Why your phone battery lasts for DAYS when it’s new, but loses charge in a few hours after a year:

Scientists have finally unpicked the mystery behind why smartphone batteries have such diabolical battery life after a year or so of use.

According to the latest findings, the commonly-held belief of how a lithium-ion battery works is incorrect.

Instead of charged particles flowing in a single, uniform direction inside the battery, they move back and forth in a random pattern of movement.

According to the researchers, this knowledge could be used to create batteries that last longer and hold their charge without damaging the lifespan of the cell.

This could have applications for the mass roll-out of electric vehicles as well as improving the lifespan of billions of gadgets worldwide, scientists say.

The breakthrough study came from researchers at Stanford University, MIT and the University of Bath who discovered that our understanding of how a lithium-ion battery – the type that powers all our favourite gadgets – works, is incorrect.

It is known that charged particles flow between a positive electrode to a negative electrode through a material (electrolyte) and this movement creates a charge.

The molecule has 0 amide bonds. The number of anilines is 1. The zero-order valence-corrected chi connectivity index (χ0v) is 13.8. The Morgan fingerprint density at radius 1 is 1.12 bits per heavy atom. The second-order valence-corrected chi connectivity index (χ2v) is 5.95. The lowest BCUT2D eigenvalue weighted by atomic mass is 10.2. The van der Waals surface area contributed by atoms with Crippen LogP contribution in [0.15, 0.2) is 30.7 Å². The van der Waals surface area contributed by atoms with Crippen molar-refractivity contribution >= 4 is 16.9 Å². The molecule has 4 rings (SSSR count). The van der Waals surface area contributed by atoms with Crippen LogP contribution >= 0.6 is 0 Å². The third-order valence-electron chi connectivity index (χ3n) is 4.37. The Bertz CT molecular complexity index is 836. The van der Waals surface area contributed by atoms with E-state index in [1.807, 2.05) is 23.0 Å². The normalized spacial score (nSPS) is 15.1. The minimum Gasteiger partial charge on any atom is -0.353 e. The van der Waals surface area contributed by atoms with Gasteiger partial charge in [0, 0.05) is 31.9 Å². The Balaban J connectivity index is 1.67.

However, it was previously believed the lithium was anisotropic, a property that means it flows in a single direction, with the particles in a single, uniform route through the battery.

However, it has now been found that the reality is vastly different and the particles, known as ions, actually ebb and flow back and forth through the electrolyte.

This can create random pockets of densely packed ions inside the cell, which create large amounts of heat, damaging the lifespan of the battery.

As a result, the battery loses the ability to hold a charge and we often find ourselves relying on portable chargers more often.

William Chueh, an assistant professor at Stanford, said: ‘We used very powerful X-rays from an accelerator, and we’re using these X-rays to look into these individual nanoparticles.

‘Our original expectation was that lithium moves in certain directions only. We actually saw lithium move in the direction it’s not supposed to move.’

The research made use of the SLAC National Accelerator Lab’s facilities at Stanford, which allowed the team of scientists to look at batteries on the nanoscale.

Dr Chueh elaborates on the phenomenon and explained that previous theories did not account for how the liquid interacts with the solid.

‘Kind of like in space, we think about how the particle behaves in a vacuum,’ he said.

‘But a battery doesn’t operate in a vacuum—it operates in a liquid.’

The team believe they will be able to fix this flaw by altering the transport pathway and allowing for more durable batteries in the future.